A faustian pact between Chabad and Orbán

How Hungarian Ultra-Orthodoxy found an ally in Europe’s most notorious antisemite.

A faustian pact between Chabad and Orbán
Credit: European Parliament/Flickr

In December, news emerged that EMIH – a Chabad affiliate based in Hungary – received almost 2 billion Hungarian Forint (£5,128,000) for a new “cultural complex”. Milton House, named after both the English poet John Milton and the EMIH-owned Milton Friedman University – will accommodate a 200-capacity auditorium, smaller performance halls and an art gallery spread over 43,000ft² in Józsefváros, Budapest. The benefactor? Viktor Orbán.

To outside observers, such generosity might seem uncharacteristic of the Hungarian prime minister, a man notorious for his relentless campaign against George Soros, rehabilitation of the Nazi-collaborating Horthy government and resulting alienation of Hungarian Jews, only 1 per cent of whom voted for his party in 2017. How did a Jewish organisation like EMIH end up bankrolled by one of Europe’s most antisemitic governments?

Understanding this unholy alliance requires a short history lesson. Before the Holocaust, there were three main Jewish denominations in Hungary: the Orthodox, who resisted assimilation; the Status Quo Ante, which like Modern Orthodoxy synthesised strict religious observance with selective secular participation; and the Neologs, a denomination similar to Masorti and similiarly dominated by the urban, assimilated, middle class. The small Status Quo Ante sect were all but wiped out by the Nazis; only the Neologs and a small Orthodox community remained. As a result, Hungarian Jewry took on the aspect of the Neologs, becoming overwhelmingly urban, middle-class and assimilationist. Then the Iron Curtain fell. The end of communism and its concomitant religious repression precipitated a Jewish renaissance in Hungary: synagogues revived, schools reopened, summer camps restarted. Hungarian Jews reaffirmed the religious identity they had been forced to hide for so long.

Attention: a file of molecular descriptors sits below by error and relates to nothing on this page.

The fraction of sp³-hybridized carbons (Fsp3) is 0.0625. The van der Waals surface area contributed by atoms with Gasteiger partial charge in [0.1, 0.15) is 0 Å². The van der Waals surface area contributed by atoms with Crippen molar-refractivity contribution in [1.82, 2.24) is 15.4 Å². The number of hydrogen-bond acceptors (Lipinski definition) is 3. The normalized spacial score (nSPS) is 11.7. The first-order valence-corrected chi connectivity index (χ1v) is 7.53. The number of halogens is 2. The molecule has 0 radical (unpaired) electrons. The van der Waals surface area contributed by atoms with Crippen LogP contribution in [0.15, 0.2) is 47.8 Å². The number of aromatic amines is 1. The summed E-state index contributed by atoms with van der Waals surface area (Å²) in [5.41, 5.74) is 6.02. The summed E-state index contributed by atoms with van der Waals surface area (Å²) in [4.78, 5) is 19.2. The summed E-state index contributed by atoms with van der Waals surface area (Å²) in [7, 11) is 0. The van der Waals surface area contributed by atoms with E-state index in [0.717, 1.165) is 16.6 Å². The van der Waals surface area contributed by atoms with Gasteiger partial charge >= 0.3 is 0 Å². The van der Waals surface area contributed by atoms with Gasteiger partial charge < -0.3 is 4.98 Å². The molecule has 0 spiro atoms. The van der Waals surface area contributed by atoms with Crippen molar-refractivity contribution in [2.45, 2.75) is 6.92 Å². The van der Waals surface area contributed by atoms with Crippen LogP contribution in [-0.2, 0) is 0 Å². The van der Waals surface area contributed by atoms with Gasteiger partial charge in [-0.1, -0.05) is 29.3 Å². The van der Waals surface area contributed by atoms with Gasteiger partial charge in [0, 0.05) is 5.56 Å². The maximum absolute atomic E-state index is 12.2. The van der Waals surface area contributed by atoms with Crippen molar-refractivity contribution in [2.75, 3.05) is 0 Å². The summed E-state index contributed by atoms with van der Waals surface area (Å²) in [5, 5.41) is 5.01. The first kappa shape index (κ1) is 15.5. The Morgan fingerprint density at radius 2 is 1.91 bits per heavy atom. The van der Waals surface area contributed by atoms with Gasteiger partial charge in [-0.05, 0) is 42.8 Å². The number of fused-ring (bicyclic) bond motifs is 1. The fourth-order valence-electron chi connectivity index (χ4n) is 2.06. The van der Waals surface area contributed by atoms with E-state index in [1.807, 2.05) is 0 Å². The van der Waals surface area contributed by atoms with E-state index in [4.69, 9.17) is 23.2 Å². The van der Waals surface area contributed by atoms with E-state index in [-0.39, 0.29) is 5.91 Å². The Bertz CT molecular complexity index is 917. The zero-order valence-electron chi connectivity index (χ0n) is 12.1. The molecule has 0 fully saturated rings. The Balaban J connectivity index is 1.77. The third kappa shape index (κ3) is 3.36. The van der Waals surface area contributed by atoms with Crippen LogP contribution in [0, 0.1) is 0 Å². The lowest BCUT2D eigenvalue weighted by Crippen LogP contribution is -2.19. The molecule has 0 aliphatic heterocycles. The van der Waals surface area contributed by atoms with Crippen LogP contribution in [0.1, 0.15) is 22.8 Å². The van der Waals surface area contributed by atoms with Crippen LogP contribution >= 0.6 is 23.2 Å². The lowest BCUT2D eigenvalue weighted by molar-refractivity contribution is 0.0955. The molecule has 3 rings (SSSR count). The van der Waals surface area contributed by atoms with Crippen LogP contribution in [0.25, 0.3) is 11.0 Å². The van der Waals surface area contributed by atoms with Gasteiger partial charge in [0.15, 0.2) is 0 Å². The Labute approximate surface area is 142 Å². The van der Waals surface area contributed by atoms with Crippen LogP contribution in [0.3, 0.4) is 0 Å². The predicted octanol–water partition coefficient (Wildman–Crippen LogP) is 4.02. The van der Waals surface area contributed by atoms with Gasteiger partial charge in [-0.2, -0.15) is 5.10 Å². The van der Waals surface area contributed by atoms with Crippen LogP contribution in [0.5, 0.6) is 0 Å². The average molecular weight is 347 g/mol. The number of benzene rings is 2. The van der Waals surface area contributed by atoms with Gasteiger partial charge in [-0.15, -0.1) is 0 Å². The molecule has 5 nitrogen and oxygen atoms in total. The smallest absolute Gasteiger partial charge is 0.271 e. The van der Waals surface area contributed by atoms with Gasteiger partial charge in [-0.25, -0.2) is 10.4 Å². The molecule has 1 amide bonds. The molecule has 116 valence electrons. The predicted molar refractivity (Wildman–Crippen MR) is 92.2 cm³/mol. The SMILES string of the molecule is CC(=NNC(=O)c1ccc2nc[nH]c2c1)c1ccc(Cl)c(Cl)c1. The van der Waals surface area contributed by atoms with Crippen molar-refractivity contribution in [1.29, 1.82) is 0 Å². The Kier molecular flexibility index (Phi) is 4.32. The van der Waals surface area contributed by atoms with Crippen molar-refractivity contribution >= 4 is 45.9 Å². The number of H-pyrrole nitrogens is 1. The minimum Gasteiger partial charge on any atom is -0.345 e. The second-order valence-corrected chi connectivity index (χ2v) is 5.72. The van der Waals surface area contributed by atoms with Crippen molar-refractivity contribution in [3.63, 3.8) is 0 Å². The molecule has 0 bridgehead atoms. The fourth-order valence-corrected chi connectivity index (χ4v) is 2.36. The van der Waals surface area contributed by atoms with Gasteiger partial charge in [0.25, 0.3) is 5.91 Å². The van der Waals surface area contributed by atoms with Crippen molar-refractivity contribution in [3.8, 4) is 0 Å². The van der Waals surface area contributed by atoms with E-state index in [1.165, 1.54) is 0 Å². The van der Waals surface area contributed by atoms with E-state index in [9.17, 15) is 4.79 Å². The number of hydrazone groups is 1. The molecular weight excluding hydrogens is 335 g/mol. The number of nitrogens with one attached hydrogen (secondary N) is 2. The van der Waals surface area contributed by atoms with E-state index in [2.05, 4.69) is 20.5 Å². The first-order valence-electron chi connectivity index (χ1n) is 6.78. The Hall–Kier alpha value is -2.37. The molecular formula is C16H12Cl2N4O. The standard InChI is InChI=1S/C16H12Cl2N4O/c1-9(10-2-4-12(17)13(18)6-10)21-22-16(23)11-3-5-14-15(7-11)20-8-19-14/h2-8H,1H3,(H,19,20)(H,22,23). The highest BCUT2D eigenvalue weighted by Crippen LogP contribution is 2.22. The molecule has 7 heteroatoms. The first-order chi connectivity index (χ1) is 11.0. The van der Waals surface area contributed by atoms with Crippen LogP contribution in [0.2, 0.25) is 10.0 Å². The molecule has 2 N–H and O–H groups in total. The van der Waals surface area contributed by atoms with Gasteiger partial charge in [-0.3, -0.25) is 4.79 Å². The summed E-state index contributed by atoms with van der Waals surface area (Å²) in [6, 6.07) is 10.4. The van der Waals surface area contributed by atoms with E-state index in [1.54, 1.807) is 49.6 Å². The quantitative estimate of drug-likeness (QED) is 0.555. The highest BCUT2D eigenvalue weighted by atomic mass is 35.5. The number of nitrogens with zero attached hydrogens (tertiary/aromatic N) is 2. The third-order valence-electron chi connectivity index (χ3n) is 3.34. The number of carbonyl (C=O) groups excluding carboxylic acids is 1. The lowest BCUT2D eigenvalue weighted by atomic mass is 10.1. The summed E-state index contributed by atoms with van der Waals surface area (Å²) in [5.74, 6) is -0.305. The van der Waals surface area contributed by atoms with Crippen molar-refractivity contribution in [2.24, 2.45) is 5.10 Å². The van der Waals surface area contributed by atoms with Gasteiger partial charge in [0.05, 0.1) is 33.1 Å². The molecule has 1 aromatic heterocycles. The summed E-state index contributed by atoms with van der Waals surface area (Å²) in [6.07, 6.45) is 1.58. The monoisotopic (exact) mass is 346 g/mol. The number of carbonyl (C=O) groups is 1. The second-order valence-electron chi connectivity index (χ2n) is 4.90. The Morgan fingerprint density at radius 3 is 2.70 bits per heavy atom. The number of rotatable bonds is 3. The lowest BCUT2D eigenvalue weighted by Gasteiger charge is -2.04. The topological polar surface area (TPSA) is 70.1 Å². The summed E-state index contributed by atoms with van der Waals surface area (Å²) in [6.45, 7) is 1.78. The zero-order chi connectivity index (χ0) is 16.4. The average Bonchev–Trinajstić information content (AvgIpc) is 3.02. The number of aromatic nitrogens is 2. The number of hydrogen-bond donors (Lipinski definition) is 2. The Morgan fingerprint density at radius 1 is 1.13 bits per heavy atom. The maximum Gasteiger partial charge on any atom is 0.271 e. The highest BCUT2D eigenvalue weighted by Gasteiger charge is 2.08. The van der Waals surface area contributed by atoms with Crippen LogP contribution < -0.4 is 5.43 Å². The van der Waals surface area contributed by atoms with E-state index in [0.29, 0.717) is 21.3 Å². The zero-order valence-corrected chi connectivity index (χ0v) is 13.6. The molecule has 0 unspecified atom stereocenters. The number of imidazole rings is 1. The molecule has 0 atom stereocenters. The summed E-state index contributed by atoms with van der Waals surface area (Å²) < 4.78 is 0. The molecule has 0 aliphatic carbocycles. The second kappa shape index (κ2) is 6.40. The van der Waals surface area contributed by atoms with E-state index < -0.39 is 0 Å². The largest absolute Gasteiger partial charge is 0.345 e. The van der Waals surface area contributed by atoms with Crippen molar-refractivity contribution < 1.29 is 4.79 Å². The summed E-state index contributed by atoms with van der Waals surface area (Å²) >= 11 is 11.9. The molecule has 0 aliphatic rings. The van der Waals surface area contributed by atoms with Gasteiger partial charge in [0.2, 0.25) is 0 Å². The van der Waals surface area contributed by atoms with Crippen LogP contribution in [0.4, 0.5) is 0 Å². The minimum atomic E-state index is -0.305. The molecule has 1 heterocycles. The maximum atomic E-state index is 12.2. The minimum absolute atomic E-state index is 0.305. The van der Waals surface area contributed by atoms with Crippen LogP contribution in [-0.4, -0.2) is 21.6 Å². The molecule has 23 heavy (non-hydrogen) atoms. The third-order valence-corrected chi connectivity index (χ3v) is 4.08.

Chabad spotted an opportunity. Hungary’s new landscape of religious freedom offered fertile terrain for the movement’s unique brand of intra-communal evangelism and in 1989, the Lubavitcher Rebbe dispatched Baruch Oberlander, a young American rabbi with roots in Hungary, to Budapest. Oberlander received a warm welcome – not least because Hungary’s main Jewish body at the time, Mazsihisz, was widely viewed as corrupt; its former CEO Gusztáv Zoltai was forced to resign in 2014 after a review into the organisation’s finances, and went on to advise Orbán’s second-in-command.

In the years since, Chabad has been attempting to dethrone Mazsihisz as Hungarian Jewry’s main representative body. In 2004, Chabad set up the Unified Hungarian Jewish Congregation (EMIH) as a registered religious organisation or “church”. In 2012, the government raised the official status of EMIH to that of an “established church”. In 2019, Deputy Prime Minister Zsolt Semjén went even further, announcing that EMIH would receive “the highest form of recognised church status”, beyond even that of an “established church”. The move enabled the Hungarian state to offer greater support to EMIH, including sponsoring places at its Milton Friedman University, and offering funding for capital projects. It also announced EMIH as the government’s main Jewish partner. Mazsihisz was not best pleased